An ecstatic Mahler Second introduces the Athens Philharmonic at Carnegie Hall

Fri Oct 11, 2019 at 5:27 pm
Yiannis Hadjiloizou conducted the Athens Philharmonic in Mahler’s Symphony No. 2 Thursday night at Carnegie Hall. Photo: Fadi Kheir

Gustav Mahler’s Symphony No. 2, with its powerful message of comfort in the face of suffering and death, has become a work of choice for commemorating the world-shaking events of September 11, 2001. Though barely mentioned in the printed program, that terrible day loomed over Thursday’s strong and moving performance of the symphony in Carnegie Hall by the Athens Philharmonic, led by its founder, Yiannis Hadjiloizou.

Only a separate insert of program notes in Greek and funding credits served to remind listeners that the concert was in support of efforts to complete construction of the St. Nicholas Greek Orthodox Church and National Shrine at New York’s Ground Zero, replacing the modest church that was destroyed in the attack. The project, the last new building in the attack zone, has been stalled for years by cost overruns.

In a brief welcome message in the program, the concert’s sponsor, Katerina Nafplioti Panagopoulos, chose instead to write about New York as the welcomer of immigrants, where everyone and no one was a “foreigner,” including herself and her late husband, and even Mahler himself.

The Carnegie Hall appearance was something of a coming-out party for the brand-new orchestra, launched just six months ago by Hadjiloizou, an enterprising, Cyprus-born composer-conductor-pianist credited with founding half a dozen other new ensembles over a 20-year career to date. (The new group is not to be confused with the City of Athens Philharmonic, a government-owned institution that has played at civic events since 1885.)

Before leading what the program called “Athenian musicians of varied ethnic backgrounds” in Mahler’s expression of universal spiritual aspiration, Hadjiloizou indulged in a bit of Greek Cypriot flag-waving with brief pieces by himself and his father, Michael Hadjiloizou.

In the Ballet from the elder Hadjiloizou’s nationalistic opera 9th of July 1821, a lively dance tune in charmingly naïve, sliding-triad harmonies alternated with a sober Christian hymn.

Conductor Hadjiloizou cited Brahms and Dvořák as models for his own Cyprus Dance No. 1, “Servikos,” and one could hear those masters in the brilliant string-driven tutti and colorful episodes for winds. The exotic modal tunes, however, seemed to blow in from further East, the territory of Bartók and Enescu.

Tall and erect, Hadjiloizou cut a Solti-like figure on the podium, though his gestural style was both more fluid and contained than the late Hungarian maestro’s hyperactive style. Under his direction, the Athenians served up the Cypriot appetizers crisply and with flair.

Mahler’s sprawling score was of course a far greater test of the conductor’s vision and the players’ ability to project it, and in the main, the performers did themselves proud, playing with professional skill and a clear sense of what they were about.

They also sounded, quite understandably given the ensemble’s short history, as though they were still getting to know one another. There were disagreements over tuning, especially between strings and horns in the first movement.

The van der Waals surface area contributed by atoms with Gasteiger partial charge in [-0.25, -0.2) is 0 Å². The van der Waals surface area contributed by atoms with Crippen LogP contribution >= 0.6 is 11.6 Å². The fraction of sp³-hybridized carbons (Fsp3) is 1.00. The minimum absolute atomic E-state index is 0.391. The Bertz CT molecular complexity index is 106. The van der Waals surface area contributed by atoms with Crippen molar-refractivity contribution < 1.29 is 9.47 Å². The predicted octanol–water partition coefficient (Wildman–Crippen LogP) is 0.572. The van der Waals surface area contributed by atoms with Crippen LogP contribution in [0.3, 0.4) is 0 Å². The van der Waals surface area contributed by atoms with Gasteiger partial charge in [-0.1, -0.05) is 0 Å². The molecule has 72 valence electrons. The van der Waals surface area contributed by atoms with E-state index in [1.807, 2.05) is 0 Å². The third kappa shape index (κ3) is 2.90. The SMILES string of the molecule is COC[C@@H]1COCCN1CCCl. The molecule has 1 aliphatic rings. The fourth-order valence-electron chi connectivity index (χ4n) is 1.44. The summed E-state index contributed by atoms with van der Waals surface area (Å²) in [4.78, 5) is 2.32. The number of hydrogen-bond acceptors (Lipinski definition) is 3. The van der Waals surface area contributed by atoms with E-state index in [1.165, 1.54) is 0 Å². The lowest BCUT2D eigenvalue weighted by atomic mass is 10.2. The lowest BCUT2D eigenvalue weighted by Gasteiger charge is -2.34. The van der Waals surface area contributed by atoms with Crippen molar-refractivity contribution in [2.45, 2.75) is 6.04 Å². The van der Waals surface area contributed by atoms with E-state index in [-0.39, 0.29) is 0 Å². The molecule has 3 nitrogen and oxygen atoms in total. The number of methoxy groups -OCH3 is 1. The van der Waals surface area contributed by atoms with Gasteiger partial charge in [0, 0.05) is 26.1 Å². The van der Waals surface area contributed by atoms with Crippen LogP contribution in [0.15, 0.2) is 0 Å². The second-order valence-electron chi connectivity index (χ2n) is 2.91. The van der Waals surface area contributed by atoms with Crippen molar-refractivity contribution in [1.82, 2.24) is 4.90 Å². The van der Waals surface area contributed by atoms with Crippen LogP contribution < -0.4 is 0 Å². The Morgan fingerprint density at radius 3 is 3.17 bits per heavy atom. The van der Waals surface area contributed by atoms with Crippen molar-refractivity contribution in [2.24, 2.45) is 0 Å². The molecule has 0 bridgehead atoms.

And despite a high overall level of execution, the ability to express “as one” the composer’s highly personal emotional world seemed not to have fully developed yet. One wished to feel more the first movement’s stabs of pain, the terror of its sudden fortissimos, as well as the very individual grace and charm of the ensuing Andante moderato.

But the Scherzo, based on Mahler’s song “Saint Anthony of Padua and the Fish Sermon,” left little to be desired in terms of light, swirly textures and delicate balance between the sections. A little more of that glinting, turn-on-a-dime fishy character would have completed the picture.

Photo: Fadi Kheir

Thursday’s performance was blessed with two vocal soloists whose well-matched, mellifluous voices meshed well with the chorus—the NY Choral Society, superbly prepared by David Hayes—after the latter’s long-awaited entrance in the symphony’s closing pages.

Mezzo-soprano Daveda Karanas brought a lieder-like sensitivity and diction to “Urlicht,” the work’s fourth movement, simply expressing humanity’s aspiration to be one with God, despite the trials of this world.

In the vast final movement, conductor Hadjiloizou took care to gauge his climaxes, saving the maximum fortissimo for the close, while sustaining a steady tempo on the long and winding road. The players managed some of their finest collective expression of the night, with oboes then horns floating over tender pizzicato in the early going, and imagery of serene heaven and striving earth emerging clearly as the music went on.

The Choral Society’s super-pianissimo first entrance was ravishing, as was the way soprano Larisa Martínez’s clear voice floated heavenward with them. Both singers drew on generous reserves of power as the movement’s ecstatic final crescendo got under way.

As it has on memorial occasions over the decades, Mahler’s full-throated cry of “Aufersteh’n!” (Rise again!) lifted spirits—and in this case, perhaps also hopes for the little church at Ground Zero.

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